Superman sells for record-breaking $1,000,000

Million-dollar Action Comics #1, graded 8.0Last year an Action Comics #1, the first Superman comic, published June 1938, sold at an online auction for a cool $317,200. That was the most expensive copy ever sold up until that point.

Today another sale of Action Comics #1 has blown away all previous records not just for Superman, but for any comic ever sold. A private collector who wishes to remain anonymous bought it from another anonymous private collector for one million dollars.

The reason it went for so much is that it’s in Very Fine condition, an 8.0 on a ten point scale. The Action Comics #1 that sold last year was graded a 6.0. Out of the hundred #1s known, there are only 2 graded 8.0 and this is one of them, so it’s the rarest of the rare.

He said that the seller was a “well-known individual” in New York with a pedigree collection, and that the buyer was a known customer who had previously bought an Action Comics No 1.

“The opportunity to buy an un-restored, high-grade Action One comes along once every two decades. It’s certainly a milestone,” said [comic expert and inventor of the grading scale] Mr [Stephen] Fishler.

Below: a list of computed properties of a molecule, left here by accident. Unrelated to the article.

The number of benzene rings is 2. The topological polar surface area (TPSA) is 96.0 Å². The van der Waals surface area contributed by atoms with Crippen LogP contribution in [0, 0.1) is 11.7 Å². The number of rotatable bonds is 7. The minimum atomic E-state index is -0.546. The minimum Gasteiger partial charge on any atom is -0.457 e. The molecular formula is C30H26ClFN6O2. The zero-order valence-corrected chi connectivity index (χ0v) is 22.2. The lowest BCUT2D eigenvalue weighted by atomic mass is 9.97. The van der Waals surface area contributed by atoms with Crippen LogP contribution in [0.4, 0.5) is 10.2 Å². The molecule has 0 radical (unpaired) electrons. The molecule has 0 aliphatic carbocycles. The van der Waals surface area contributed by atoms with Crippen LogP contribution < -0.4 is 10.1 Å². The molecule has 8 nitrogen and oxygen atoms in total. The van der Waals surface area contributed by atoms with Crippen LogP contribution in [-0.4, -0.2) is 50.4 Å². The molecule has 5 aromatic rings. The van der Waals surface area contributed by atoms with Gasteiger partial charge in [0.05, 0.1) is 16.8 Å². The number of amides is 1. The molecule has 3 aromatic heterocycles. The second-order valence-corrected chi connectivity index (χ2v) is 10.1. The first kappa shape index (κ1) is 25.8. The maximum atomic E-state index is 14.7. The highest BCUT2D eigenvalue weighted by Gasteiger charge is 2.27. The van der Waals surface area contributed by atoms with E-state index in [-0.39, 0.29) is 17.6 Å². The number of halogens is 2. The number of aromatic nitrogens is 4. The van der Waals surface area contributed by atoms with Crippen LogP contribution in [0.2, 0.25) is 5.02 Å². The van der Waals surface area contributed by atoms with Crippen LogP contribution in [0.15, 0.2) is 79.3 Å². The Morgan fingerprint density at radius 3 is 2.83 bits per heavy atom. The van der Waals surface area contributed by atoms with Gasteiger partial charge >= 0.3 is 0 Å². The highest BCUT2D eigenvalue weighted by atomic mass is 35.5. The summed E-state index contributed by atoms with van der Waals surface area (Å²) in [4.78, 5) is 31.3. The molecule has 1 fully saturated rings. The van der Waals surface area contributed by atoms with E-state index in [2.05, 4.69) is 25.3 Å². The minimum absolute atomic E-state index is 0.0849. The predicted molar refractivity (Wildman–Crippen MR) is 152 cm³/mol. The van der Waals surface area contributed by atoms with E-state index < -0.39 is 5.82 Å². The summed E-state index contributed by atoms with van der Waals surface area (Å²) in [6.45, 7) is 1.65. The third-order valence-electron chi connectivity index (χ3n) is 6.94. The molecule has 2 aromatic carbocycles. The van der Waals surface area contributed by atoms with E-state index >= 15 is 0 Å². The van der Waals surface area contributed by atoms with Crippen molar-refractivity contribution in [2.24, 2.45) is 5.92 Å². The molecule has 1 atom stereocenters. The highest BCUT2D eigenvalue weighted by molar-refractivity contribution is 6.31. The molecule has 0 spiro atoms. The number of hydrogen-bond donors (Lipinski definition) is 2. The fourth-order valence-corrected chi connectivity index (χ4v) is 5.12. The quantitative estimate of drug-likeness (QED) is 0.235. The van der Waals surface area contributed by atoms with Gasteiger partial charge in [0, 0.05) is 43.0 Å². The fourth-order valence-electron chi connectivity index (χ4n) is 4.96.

He added: “It is still a little stunning to see a comic book and $1m in the same sentence.”

So the buyer has at least a million and a half bucks in 2 editions of a single comic book. The mind boggles.

Mr. Fishler had actually sold this same copy to the current seller 15 years ago for $150,000. The astonishing appreciation is due to the sheer rarity of the issue, its condition and how infrequently the piece comes on the market.

As co-owner and COO, Vincent Zurzolo points out, “High-grade copies are rarely, rarely offered for sale. When they do come on the market, you can expect to see a big leap in value.”

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Comment by Gayle M
2010-02-23 12:22:04

The psychology of collectors mystifies me. I guess it’s an investment, like art…but it’s still weird. And I say this as someone who had an extensive collection of Silver Age DC comics in my childhood–they weren’t in pristine condition by any means. The pages were smudged with grimy kid fingers, and sometimes I’d cut out those ads for baby seahorses in the back. It just doesn’t make sense to me to buy something like this for a million bucks, keep it under glass or in a vault. It’s fetishism, I guess…or some decadent manifestation of Late Capitalism. Puzzling.

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Comment by livius drusus
2010-02-23 12:52:01

It certainly turned out to be a great investment for the seller. Fifteen years to convert $150,000 into $1,000,000… That beats the stock market like it owes you money. (Which it does.)

There’s something else afoot, though, of course. An emotional bond, a drive to own, the same impulse that drove Dietrich von Bothmer to spur the Met’s purchase of the Sarpedon krater — the first antique to sell for one million — despite the fact that it was very obviously stolen and he knew it.

Comment by izmir evden eve
2022-12-08 06:17:50

Thank you for great content. I look forward to the continuation.

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